TRC News

What Would Rachel Carson Think

Posted May 14, 2018

This year is the 56th anniversary of Rachel Carson’s book, Silent Spring, which criticized the chemical industry for its indiscriminate use of pesticides. Many regard her book as the rocket that launched the environmental movement.

I’ve been reading and reviewing the progress of what we do in the industry, and Carson and her book crossed my mind as I pondered over at least one term associated with our efforts: product stewardship. I’m unsure if Rachel Carson used that term, but she would recognize our current efforts.

I’ve always felt that no matter how much progress or action we take, a step back — a reassessment if you will — is an excellent way to judge where you are rather than where you think you are. And that’s where my thoughts are these days regarding product stewardship.

I was prompted, in part, by a trenchant article that Carl E. Smith, CEO and President, Call2Rcycle, wrote entitled “Is the Product Stewardship Movement on the Decline?”   Referring to product stewardship, he notes that “advocates over-promised and underdelivered the benefits.” In one sense, this is unsurprising. A certain fatigue infiltrates all movements, from political fervor to religious expansion. We only need to look at these sweeping movements of the past that either halted or expanded incrementally. It’s possible that is where we stand today regarding product stewardship.

Unsurprisingly, we at Thermostat Recycling Corp. are more than mildly concerned about this issue. Our mandate is to remove all mercury containing thermostats from the environmental stream and to recycle them safely. We do not inflate the importance of our mission. In the History and Current Status of HHW, a table lists the top 20 HHW materials in the Earth 911 system. Mercury containing items (usually thermostats) had the No. 7 spot.

In a sense, product stewardship and responsibility suggest a shift toward a circular economy (even if many don’t use the term) with its hallmark terms, “make, use, dispose,” while keeping resources in play and reusing if possible. It’s one of those concepts that sound vibrant and exciting in an academic paper or a news article but remain stubborn to implement, in part, because of the need for cooperation and understanding from all partners in the circle.

And a component of that circle is that consumer demand (or lack of it) ultimately drives products. And consumer demand is what satisfies a need now and rests far less on what happens later.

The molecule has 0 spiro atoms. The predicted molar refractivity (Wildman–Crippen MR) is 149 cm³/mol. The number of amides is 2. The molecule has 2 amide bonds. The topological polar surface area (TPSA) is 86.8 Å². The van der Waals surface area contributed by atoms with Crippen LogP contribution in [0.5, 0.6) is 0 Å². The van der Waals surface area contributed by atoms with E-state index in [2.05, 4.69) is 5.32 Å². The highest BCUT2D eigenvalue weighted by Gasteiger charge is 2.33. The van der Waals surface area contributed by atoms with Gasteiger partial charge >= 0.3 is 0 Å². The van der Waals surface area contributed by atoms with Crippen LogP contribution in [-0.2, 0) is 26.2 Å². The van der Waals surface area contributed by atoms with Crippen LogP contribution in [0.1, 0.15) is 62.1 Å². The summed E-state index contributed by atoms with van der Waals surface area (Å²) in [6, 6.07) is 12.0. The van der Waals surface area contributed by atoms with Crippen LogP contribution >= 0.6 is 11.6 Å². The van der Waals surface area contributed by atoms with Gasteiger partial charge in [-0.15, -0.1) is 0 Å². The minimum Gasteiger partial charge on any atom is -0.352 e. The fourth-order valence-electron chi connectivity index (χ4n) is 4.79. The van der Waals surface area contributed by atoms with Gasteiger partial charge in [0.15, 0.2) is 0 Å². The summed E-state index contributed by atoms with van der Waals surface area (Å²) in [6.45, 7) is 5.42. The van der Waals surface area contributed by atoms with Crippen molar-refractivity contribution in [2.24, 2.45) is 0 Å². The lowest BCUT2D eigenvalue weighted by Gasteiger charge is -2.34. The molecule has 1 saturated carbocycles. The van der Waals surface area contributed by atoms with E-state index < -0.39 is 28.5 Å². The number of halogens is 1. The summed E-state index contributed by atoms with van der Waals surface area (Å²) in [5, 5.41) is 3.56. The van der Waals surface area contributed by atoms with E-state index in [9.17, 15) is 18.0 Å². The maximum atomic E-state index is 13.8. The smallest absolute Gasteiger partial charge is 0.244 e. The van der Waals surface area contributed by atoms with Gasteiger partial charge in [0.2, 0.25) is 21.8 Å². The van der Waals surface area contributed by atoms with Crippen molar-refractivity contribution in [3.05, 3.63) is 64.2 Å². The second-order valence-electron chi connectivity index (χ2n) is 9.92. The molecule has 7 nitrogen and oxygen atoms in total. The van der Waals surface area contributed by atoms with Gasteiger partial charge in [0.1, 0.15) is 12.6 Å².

As we think of product stewardship, and especially EPR, two opposing sides face each other. Capturing this struggle in Handbook on Household Hazardous Waste (edited by Amy D. Cabaniss),  Jim Hanna predicts that a shift from government support to product stewardship “will prove to be the most politically charged.” He uses the European Community as an exampe where EPR mandates have been successful. In contrast, the United States is less inclined toward mandates, though we certainly adhere to some regulation both at the federal and state level. Hanna says, “Forward-thinking companies with a strong ethic of corporate social responsibly will actively participate in these stewardship processes and will see a competitive advantage with an increasingly eco- and socially conscious consumer.”

Hanna suggests that companies that fail to do so will sit on the bench, and the players on the field — active participants — will not only reign over the “playground,” they will establish the rules.

To reignite the product stewardship movement, especially in the political sphere, Smith says, “Its benefits need to be redefined. Goals need to become more realistic, and the intent of the policy must be more transparent.”

What would Rachel Carson think of all this? I honestly don’t know. However, I am convinced that she would be more than satisfied that there has been both conversation and action across the entire spectrum of environmental issues. If we were to ask her what we should do next, it wouldn’t surprise me (even though personal computers didn’t exist in her day) if she didn’t simply say, “Let’s press the reset button.”